It was my first day of school in a far away place from all my family and friends. The landscape was different - grass grew without watering, the people spoke with a funny accent to my ears, and my bed consisted of a gray futon that was dragged to the middle of our one bedroom apartment each night so I could sleep.
Being so young, I wasn't fully aware of what my parents were experiencing at the time. My dad had landed a job in Norman, Oklahoma for the second time since I'd been born and my mom was sort of along for the ride. One that I recall she didn't quite enjoy, if the phone calls and crying home were any indication. Falling into a typical patriarchal home, however, my dad's employment was the law of the land and the thing that kept food on the table.
Returning to the classroom, a setting I was always comfortable in because it stimulated my mind and imagination, that first day is one that I will never forget. Approaching my seventh birthday, I had yet to understand the dynamics of race in the U.S., let alone culture; but I got a quick lesson that wasn't in the teacher's planning book that day.
Always the go-getter, I recall volunteering to read aloud for the class from some random story in the textbook. My hand flew into the air that day because the main character was a woman named Yolanda. My tia is named Yolanda!!! As I started to read the narrative, I was surprised when the teacher interrupted me.
"Her name is Yo-land-ah, not Yo-lahn-dah"
I remember arguing a bit with her but the real memory comes from the feeling I had when I was forced to read the rest of the passage saying my aunt's name wrong - each time pausing for half a heartbeat, my astonished ears reacting violently to the foreign pronunciation. It's a moment that I will never forget, because if I were to search deep in the recesses of my mind, that would be the moment when I realized that I was an Other.
What I was reacting to that day is assimilation. It wasn't done out of a head space, but rather from a portion of the heart that we refer in spanish to as el alma. That deep fiber of being within each of us that gives us our individuality but also connects us with messages and other human beings who have a way of plucking our chords like a guitar, making sweet music.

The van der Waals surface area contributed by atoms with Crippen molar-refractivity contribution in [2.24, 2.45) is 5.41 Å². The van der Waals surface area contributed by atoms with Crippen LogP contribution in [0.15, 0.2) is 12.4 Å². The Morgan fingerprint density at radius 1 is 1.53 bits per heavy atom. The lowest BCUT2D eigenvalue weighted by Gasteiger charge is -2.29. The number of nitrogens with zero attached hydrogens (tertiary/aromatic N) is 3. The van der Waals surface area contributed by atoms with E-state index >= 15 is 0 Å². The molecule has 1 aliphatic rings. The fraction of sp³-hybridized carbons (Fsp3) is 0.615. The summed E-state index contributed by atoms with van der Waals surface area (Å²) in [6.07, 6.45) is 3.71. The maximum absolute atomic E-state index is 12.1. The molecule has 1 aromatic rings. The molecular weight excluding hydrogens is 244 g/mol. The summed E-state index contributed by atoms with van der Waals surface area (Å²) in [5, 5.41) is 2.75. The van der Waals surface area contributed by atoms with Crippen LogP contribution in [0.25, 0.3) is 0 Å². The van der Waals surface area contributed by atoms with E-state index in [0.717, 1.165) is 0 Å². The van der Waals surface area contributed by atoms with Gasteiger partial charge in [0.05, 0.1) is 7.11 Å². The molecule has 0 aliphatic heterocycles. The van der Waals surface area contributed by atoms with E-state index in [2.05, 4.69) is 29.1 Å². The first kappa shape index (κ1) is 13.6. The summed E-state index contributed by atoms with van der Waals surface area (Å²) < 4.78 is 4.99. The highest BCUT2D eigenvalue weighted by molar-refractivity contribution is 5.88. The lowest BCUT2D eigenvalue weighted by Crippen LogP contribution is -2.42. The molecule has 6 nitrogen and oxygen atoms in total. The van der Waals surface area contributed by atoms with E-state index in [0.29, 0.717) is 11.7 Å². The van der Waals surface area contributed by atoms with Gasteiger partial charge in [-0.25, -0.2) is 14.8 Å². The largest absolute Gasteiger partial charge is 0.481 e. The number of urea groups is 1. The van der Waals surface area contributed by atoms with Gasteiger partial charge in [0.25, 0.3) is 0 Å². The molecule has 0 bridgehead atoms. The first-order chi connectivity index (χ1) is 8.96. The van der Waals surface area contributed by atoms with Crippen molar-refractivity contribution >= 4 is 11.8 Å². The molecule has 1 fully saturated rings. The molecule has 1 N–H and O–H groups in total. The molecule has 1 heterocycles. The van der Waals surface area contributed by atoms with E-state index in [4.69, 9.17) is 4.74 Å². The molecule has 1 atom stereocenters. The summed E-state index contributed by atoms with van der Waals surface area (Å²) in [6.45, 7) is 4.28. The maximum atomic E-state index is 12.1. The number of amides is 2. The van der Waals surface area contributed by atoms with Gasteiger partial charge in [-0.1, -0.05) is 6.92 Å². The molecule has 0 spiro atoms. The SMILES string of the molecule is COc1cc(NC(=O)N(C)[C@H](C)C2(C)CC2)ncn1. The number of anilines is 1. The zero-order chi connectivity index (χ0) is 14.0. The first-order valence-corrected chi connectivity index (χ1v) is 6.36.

I've had this memory on my mind lately, because I've been listening to Barack Obama speak his truth on the stump the past few days. (For the record, I haven't chosen a candidate to support in the primary). Reading his book Dreams from My Father a few years ago he spoke of a moment when he was in grade school when he was horrified that his teacher mentioned his father's Kenyan background. The ridicule from his classmates was one that affected him deeply, not just of that but also his very name. Reacting to it, he constructed a false reality where his dad was actually a prince of his tribe, etc etc. This all came crashing down on him when the teacher invited his dad to speak to the class when he was stateside.
Barack Obama's story is one that I can identify with on a deep level despite the obvious differences in our upbringing and accomplishments. It's the sort of thing that, I believe, is transcendent of politics - though in a Presidential race, those aspects certainly need to be considered and scrutinized as well. The very possibility that the U.S. has the real chance at electing an Other in 2008, after eight years of tyrannical leadership by a member of one of America™'s aristocratic families, has me feeling hopeful. I can't suppress it, and have chosen not to, in the face of a divergence of voices I've read in the aftermath of Iowa regarding the authenticity of Obama's message.
One thing that's happening with the Senator from Illinois is that he is engaging a whole slew of voters that have never participated before in the political process. I've seen this crowd get labeled as superficial, ignorant and to use Hillary Clinton's line from last night's debate - in need of a "reality check". The problem is, the reality that she seemingly describes is one that has been inspiring to many people in only one sense - inspiring apathy.
This government is set up in such a way that negatively affects whole swaths of people through injustice, institutional racism and classism, or outright ignoring until it's politically expedient or needed to reach a fundraising goal. I take Obama at his word that he would fight for equality and a government that listens to everyone, because he has worked the trenches of society through his community organizing all the while living his life, carrying the continued baggage that goes with being racially pigeonholed based on skin color.
Whatever happens in the next several months, only the final vote tallies will tell (plus the Diebold hackers, but that's for a different post). I'm just excited to see new voters engaging the system and candidates who are willing to fight for those who have remained voiceless for a long time - in some cases forever. The time to analyze and debate is certainly upon us, and this country will be better off in the long run if we allow the civic engagement to happen unyieldingly and support its expansion.